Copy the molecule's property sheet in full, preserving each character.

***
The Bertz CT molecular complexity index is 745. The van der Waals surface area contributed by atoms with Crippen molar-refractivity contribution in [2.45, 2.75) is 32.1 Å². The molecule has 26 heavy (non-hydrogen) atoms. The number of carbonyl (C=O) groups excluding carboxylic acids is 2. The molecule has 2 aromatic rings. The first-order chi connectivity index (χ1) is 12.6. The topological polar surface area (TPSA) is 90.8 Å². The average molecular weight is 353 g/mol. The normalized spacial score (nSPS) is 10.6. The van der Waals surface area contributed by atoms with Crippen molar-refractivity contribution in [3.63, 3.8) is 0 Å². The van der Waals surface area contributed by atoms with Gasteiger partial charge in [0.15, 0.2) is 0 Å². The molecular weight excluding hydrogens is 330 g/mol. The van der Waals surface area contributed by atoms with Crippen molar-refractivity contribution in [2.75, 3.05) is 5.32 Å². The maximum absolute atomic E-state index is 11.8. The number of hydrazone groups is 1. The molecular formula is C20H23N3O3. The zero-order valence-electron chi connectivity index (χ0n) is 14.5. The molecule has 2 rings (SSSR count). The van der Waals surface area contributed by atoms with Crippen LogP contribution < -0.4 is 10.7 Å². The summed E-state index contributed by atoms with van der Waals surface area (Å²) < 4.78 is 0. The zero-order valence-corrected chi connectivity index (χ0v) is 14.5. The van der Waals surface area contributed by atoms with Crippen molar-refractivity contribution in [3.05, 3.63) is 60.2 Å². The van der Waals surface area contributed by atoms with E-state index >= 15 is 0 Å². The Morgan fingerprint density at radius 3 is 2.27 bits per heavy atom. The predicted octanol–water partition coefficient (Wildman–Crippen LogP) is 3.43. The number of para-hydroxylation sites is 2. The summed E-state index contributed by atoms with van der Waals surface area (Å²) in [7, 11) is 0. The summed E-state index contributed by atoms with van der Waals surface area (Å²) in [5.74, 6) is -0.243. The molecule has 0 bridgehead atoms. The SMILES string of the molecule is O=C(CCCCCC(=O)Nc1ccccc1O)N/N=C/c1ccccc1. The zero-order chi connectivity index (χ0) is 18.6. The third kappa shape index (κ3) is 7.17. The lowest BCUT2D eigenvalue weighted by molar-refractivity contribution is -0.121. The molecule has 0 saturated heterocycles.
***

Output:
The Bertz CT molecular complexity index is 745. The van der Waals surface area contributed by atoms with Crippen molar-refractivity contribution in [2.45, 2.75) is 32.1 Å². The molecule has 26 heavy (non-hydrogen) atoms. The number of carbonyl (C=O) groups excluding carboxylic acids is 2. The molecule has 2 aromatic rings. The first-order chi connectivity index (χ1) is 12.6. The topological polar surface area (TPSA) is 90.8 Å². The average molecular weight is 353 g/mol. The normalized spacial score (nSPS) is 10.6. The van der Waals surface area contributed by atoms with Crippen molar-refractivity contribution in [3.63, 3.8) is 0 Å². The van der Waals surface area contributed by atoms with Gasteiger partial charge in [0.15, 0.2) is 0 Å². The molecular weight excluding hydrogens is 330 g/mol. The van der Waals surface area contributed by atoms with Crippen molar-refractivity contribution in [2.75, 3.05) is 5.32 Å². The maximum absolute atomic E-state index is 11.8. The number of hydrazone groups is 1. The molecular formula is C20H23N3O3. The zero-order valence-electron chi connectivity index (χ0n) is 14.5. The molecule has 2 rings (SSSR count). The van der Waals surface area contributed by atoms with Crippen LogP contribution < -0.4 is 10.7 Å². The summed E-state index contributed by atoms with van der Waals surface area (Å²) < 4.78 is 0. The zero-order valence-corrected chi connectivity index (χ0v) is 14.5. The van der Waals surface area contributed by atoms with Crippen molar-refractivity contribution in [3.05, 3.63) is 60.2 Å². The van der Waals surface area contributed by atoms with E-state index >= 15 is 0 Å². The Morgan fingerprint density at radius 3 is 2.27 bits per heavy atom. The predicted octanol–water partition coefficient (Wildman–Crippen LogP) is 3.43. The number of para-hydroxylation sites is 2. The summed E-state index contributed by atoms with van der Waals surface area (Å²) in [7, 11) is 0. The summed E-state index contributed by atoms with van der Waals surface area (Å²) in [5.74, 6) is -0.243. The molecule has 0 bridgehead atoms. The SMILES string of the molecule is O=C(CCCCCC(=O)Nc1ccccc1O)N/N=C/c1ccccc1. The zero-order chi connectivity index (χ0) is 18.6. The third kappa shape index (κ3) is 7.17. The lowest BCUT2D eigenvalue weighted by molar-refractivity contribution is -0.121. The molecule has 0 saturated heterocycles.